To enforce or not to enforce ESA-only termination clauses: That is the question!

April 16, 2017 - by: Sophie Arseneault 0 COMMENTS

by Sophie Arseneault

Employers celebrated the January 2017 decision of the Ontario Superior Court of Justice in Cook v. Hatch upholding a termination clause that did not speak to statutory severance pay or the requirement to maintain health benefits during the statutory notice period. A month later, employers were left scratching their heads once again when the Court of Appeal for Ontario (ONCA) responded with its decision in Wood v. Fred Deeley Imports Ltd, 2017 ONCA 158, overturning a motion judge’s ruling refusing to invalidate a very similar provision.

Cook v. Hatch

The issue in Cook was the validity of the following termination clause:

The Company’s policy with respect to termination is that employment may be terminated by either party with notice in writing. The notice period shall amount to one week per year of service with a minimum of four weeks or the notice required by the applicable labour legislation. (emphasis added)

In other words, the parties agreed that the plaintiff’s entitlements upon termination would be limited to the minimum requirements of the Employment Standards Act, 2000 (ESA).

The plaintiff argued that the termination clause was not enforceable and that he was, therefore, entitled to common law reasonable notice. He relied on Machtinger v. HOJ Industries Ltd., 1 S.C.R. 986, wherein the Supreme Court of Canada ruled that a termination provision that does not comply with the minimum requirements of the applicable employment standards legislation (the ESA in Ontario) is invalid. Simply put, if the termination clause provides for a less generous entitlement than does the applicable law, the clause is not enforceable.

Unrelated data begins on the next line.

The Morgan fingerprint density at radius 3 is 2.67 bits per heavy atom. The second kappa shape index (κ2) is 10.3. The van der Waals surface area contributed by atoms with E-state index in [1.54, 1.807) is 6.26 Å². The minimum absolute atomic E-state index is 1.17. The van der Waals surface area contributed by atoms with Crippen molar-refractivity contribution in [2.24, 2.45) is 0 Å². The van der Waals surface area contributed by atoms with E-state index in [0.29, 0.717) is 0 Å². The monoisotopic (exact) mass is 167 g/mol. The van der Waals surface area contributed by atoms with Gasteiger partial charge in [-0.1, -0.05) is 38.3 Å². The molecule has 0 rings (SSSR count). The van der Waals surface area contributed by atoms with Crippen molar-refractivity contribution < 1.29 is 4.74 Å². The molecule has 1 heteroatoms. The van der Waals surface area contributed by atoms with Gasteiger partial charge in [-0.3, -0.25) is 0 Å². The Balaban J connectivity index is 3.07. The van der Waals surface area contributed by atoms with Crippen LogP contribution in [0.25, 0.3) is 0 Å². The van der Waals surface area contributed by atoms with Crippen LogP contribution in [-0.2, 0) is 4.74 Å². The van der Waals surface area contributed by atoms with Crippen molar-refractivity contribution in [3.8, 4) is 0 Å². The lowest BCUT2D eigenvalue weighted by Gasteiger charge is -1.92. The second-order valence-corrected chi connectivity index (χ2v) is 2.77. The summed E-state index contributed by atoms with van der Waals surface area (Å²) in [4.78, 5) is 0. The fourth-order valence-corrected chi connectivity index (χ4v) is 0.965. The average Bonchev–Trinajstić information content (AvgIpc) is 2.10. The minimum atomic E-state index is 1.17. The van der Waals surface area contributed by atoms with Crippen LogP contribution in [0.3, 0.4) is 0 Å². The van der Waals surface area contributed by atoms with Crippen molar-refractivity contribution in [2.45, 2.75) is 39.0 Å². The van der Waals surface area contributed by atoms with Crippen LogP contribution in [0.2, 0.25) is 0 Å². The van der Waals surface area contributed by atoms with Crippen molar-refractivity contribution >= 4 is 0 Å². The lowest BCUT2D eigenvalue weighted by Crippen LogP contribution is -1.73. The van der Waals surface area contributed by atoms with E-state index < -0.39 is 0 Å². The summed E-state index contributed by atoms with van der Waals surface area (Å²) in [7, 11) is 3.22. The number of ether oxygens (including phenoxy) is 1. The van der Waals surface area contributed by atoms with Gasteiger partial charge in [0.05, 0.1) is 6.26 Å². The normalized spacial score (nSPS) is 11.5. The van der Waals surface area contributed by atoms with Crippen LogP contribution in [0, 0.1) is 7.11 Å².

The court, however, relied on the more recent decision in Oudin v. Centre Francophone de Toronto, 2016 ONCA 514, wherein the ONCA upheld a termination clause based on the intention of the parties rather than any ambiguity in the language. In fact, in Cook, the court was highly critical of the plaintiff’s attempt to create ambiguity out of common words such as “applicable labour legislation.”

Ultimately, the court held that the termination provision was enforceable as against Cook even though it failed to reference the ESA specifically or to provide for statutory severance pay or the continuation of health benefits during the statutory notice period. What mattered most was that the parties intended to limit the plaintiff’s entitlements in the event of termination to the minimum requirements of the ESA. Put another way, the parties intended to remove the plaintiff’s implied right to common law reasonable notice and, in the court’s view, a technical argument about the alleged ambiguity created by certain common words should not interfere with the true intention of the parties.

Wood v. Fred Deeley Imports Ltd.

Just when we thought we finally had some clarity on this issue, the ONCA released its decision in Wood. At issue in this case was the validity of the following without cause termination clause: